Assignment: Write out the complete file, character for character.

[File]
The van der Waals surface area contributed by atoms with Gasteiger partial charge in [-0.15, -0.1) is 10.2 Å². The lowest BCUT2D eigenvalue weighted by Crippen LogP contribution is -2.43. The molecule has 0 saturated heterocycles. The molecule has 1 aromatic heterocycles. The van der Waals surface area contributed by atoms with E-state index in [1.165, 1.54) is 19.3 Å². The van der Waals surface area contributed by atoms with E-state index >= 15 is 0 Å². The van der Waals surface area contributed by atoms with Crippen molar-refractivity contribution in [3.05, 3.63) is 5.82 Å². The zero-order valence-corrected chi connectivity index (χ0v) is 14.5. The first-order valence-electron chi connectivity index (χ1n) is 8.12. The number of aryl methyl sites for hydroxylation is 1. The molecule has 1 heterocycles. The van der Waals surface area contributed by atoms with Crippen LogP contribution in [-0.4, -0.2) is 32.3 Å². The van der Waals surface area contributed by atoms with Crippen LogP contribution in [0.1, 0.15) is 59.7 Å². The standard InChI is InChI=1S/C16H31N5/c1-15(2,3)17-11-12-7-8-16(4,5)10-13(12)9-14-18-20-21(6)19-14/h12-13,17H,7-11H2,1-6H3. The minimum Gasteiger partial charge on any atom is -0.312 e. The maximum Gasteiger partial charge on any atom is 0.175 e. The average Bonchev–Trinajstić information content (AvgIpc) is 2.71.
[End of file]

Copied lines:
The van der Waals surface area contributed by atoms with Gasteiger partial charge in [-0.15, -0.1) is 10.2 Å². The lowest BCUT2D eigenvalue weighted by Crippen LogP contribution is -2.43. The molecule has 0 saturated heterocycles. The molecule has 1 aromatic heterocycles. The van der Waals surface area contributed by atoms with E-state index in [1.165, 1.54) is 19.3 Å². The van der Waals surface area contributed by atoms with E-state index >= 15 is 0 Å². The van der Waals surface area contributed by atoms with Crippen molar-refractivity contribution in [3.05, 3.63) is 5.82 Å². The zero-order valence-corrected chi connectivity index (χ0v) is 14.5. The first-order valence-electron chi connectivity index (χ1n) is 8.12. The number of aryl methyl sites for hydroxylation is 1. The molecule has 1 heterocycles. The van der Waals surface area contributed by atoms with Crippen LogP contribution in [-0.4, -0.2) is 32.3 Å². The van der Waals surface area contributed by atoms with Crippen LogP contribution in [0.1, 0.15) is 59.7 Å². The standard InChI is InChI=1S/C16H31N5/c1-15(2,3)17-11-12-7-8-16(4,5)10-13(12)9-14-18-20-21(6)19-14/h12-13,17H,7-11H2,1-6H3. The minimum Gasteiger partial charge on any atom is -0.312 e. The maximum Gasteiger partial charge on any atom is 0.175 e. The average Bonchev–Trinajstić information content (AvgIpc) is 2.71.